In August 2012, ANSI released a new standard — ANSI Z359.14 on self-retracting devices (SRDs)2 — to address leading-edge or sharp-edge applications for SRLs. The US OSHA Standard Z359.14 includes significant changes to the design and testing of leading-edge (LE) SRLs. It provides a baseline for manufacturers to test their products against, in order to ensure they are safe and compliant.3 It also requires manufacturers to provide new information in product user instructions and on product markings.
Although these requirements are yet to appear in the Australian and New Zealand Standards, the risks to the lifeline remain the same. A sharp edge in Australia is the same as a sharp edge in the USA!
Products to deal with leading- and sharp-edge applications
Following the North American and European standards changes, manufacturers have responded by designing products for these applications. Lanyards with cut-resistant rope can be used, along with additional protections such as wear sleeves or the use of edge protection products to reduce the risk of fraying and scissoring.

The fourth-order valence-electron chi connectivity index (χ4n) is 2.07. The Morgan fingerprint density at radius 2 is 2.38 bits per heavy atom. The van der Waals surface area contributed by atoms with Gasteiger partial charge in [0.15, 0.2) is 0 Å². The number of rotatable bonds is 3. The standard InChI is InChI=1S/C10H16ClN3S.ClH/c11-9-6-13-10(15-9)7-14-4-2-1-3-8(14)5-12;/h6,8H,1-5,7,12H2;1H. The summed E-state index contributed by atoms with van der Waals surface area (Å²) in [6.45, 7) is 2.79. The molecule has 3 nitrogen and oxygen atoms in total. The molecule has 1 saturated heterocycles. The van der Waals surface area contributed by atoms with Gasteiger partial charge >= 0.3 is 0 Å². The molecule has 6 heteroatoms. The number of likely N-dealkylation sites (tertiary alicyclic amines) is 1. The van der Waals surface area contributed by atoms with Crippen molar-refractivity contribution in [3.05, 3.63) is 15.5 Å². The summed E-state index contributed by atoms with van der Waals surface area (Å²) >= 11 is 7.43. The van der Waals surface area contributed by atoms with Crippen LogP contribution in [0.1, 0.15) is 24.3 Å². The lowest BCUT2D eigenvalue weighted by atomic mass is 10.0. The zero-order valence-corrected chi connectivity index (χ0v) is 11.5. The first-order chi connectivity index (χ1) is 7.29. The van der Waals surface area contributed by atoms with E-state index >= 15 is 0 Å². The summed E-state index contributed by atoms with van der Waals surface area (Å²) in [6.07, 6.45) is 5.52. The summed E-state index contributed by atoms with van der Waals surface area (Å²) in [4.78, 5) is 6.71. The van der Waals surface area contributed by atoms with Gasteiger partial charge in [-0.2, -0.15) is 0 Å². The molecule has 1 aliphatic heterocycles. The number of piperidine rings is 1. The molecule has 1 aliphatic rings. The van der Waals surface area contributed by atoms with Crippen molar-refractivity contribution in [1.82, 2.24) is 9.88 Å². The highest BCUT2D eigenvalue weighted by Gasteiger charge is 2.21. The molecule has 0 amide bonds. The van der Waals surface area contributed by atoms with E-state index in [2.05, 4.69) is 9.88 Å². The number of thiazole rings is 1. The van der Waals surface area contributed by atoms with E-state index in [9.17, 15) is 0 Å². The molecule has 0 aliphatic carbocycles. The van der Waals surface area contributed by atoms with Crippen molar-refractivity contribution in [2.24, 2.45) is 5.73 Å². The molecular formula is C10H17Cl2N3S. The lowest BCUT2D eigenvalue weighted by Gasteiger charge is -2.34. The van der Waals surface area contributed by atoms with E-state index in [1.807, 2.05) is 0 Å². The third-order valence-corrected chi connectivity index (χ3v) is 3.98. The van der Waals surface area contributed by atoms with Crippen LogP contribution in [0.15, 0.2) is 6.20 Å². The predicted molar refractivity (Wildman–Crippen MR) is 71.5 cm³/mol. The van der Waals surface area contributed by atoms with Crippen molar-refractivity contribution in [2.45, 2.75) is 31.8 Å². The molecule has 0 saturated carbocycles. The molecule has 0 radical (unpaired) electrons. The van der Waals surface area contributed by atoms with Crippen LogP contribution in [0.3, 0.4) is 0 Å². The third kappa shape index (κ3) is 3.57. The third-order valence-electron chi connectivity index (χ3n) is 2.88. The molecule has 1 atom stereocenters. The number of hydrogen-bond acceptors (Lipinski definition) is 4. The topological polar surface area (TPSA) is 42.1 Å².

Additionally, some manufacturers now make self-retracting lifelines with high-strength webbing and wire cable materials to overcome the excessive forces being applied to the lifeline in a leading-edge application.
Both compliant equipment and training needed to keep workers safe
While equipment specifically designed for leading edge applications is needed to keep workers safe, it's only effective if crews understand how to use it and why they need it. Proper training is essential to ensure workers fully engage and understand the hazards related to sharp- and leading-edges. Your training provider should be able to address the risk management process around leading-edge applications.
Greater awareness also leads to greater safety
Fall protection experts agree that in addition to complying with the applicable standards, keeping workers safe at height also involves a much greater awareness of the fall protection risks that exist in particular applications, such as sharp- and leading-edge applications. This is particularly true for workers who have worked in sharp- and leading-edge environments for many years and have developed habits over time that may not be the safest practices in today's environments.
All workers and their employers need to be up to date on the latest technology — including products, applications and training — so that the appropriate equipment is used properly for the right application. In sharp- and leading-edge work, using a traditional product anchored at foot level may increase the risk of injury and create a false sense of security. Always consider these environmental factors when making a product selection to ensure safety intentions are carried through to effective implementation.